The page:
I will return on Friday November 4, just in time to celebrate FotoWeekDC and attend the opening of the exhibition I had the honor of Jurying at Hillyer Art Space.  The exhibition, FORMAT features artists living across the United States, showing how diverse the medium of photography is, and how many different ways the photography can not only interact with its subject, but also its future audience. 

Opening Friday November 4, 6-9pm | On view through December 18, 2016. 

Opening Friday November 4, 6-9pm | On view through December 18, 2016. 

Later in the month, I will be participating in a wonderful panel, How Photography Influences Cross-Cultural Dialogue alongside O. Louis Mazzatenta, Amalia Pizzardi, and Christine Neptune on Thursday November 17, from 6:30-8:30pm as part of the FotoDC Festivities. RSVP here

On Saturday November 19, I will lead a DIY Digital Pinhole Workshop at Hillyer Art Space from 9:30am - 12pm. The workshop will allow attendees to create modern pinhole cameras, treating our cameras in an analog fashion inspired by the roots of photography and traditional practices, including: how to look at light, frame your subject and how this practice can inspire us to wait for the ‘decisive moment.’ Space is limited to 15 people. Those attending will need to bring their own digital SLR camera, (and tripod and shutter remote if they want but not required). Any photographs taken will not be developed/printed during this workshop. RSVP here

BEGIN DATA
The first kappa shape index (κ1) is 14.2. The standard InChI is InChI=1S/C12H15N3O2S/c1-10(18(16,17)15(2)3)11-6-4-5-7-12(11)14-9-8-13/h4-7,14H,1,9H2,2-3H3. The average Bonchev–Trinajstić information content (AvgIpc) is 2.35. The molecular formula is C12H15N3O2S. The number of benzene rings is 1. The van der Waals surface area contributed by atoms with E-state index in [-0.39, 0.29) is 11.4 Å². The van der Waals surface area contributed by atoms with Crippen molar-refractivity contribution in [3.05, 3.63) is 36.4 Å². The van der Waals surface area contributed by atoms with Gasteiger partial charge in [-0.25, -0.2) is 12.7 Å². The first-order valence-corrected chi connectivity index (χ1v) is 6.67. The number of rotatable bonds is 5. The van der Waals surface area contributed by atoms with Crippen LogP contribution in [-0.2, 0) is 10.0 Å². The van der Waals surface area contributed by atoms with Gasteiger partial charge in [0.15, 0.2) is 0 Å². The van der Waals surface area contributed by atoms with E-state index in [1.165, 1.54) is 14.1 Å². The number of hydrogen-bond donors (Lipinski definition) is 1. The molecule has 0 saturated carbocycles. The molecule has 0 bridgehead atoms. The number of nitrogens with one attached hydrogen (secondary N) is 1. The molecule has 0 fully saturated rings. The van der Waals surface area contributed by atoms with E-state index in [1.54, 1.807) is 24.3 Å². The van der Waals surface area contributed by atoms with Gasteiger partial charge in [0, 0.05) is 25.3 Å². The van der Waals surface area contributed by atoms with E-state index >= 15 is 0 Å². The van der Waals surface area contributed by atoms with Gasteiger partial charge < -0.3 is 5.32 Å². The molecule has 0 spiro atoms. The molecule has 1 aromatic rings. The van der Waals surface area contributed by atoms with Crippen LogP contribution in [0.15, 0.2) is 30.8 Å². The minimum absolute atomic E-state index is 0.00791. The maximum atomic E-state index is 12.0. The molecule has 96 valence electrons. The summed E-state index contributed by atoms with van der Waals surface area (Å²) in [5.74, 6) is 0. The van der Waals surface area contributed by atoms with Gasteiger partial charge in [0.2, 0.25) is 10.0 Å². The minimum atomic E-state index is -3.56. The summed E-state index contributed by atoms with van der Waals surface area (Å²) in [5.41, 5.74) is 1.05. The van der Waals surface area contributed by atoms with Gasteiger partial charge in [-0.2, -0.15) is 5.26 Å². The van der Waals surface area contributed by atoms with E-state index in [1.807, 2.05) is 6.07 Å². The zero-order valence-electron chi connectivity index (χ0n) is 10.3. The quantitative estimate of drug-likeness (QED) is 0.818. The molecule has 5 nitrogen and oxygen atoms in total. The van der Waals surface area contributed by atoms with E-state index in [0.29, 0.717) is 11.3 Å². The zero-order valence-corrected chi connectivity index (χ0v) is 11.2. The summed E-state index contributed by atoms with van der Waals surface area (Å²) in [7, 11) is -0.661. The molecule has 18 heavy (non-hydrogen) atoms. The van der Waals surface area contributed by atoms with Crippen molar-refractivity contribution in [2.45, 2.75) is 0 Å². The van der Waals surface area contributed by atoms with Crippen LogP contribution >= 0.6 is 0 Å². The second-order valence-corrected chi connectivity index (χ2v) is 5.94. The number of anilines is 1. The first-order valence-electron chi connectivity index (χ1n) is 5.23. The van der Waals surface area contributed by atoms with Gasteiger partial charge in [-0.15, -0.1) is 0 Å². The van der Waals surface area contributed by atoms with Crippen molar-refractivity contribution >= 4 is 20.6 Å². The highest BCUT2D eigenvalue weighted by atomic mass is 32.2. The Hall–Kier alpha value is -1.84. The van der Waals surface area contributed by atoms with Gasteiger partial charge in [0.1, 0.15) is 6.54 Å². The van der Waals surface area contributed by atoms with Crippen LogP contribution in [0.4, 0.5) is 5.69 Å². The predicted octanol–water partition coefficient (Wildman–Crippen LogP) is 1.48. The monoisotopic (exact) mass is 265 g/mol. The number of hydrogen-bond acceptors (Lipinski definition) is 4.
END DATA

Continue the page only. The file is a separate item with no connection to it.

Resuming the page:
Looking forward to a wonderful few weeks ahead and hope to see you at some of the events!

Laila

Where Do I Start?

Many people ask me, how do I start collecting art? What comes easily to me as a professional whose entire career has involved interacting with the arts in various capacitiesas a gallery assistant, an exhibition manager for museum exhibitions, an artist and curator/art producerit is easy, but for a majority of people it can be intimidating and daunting.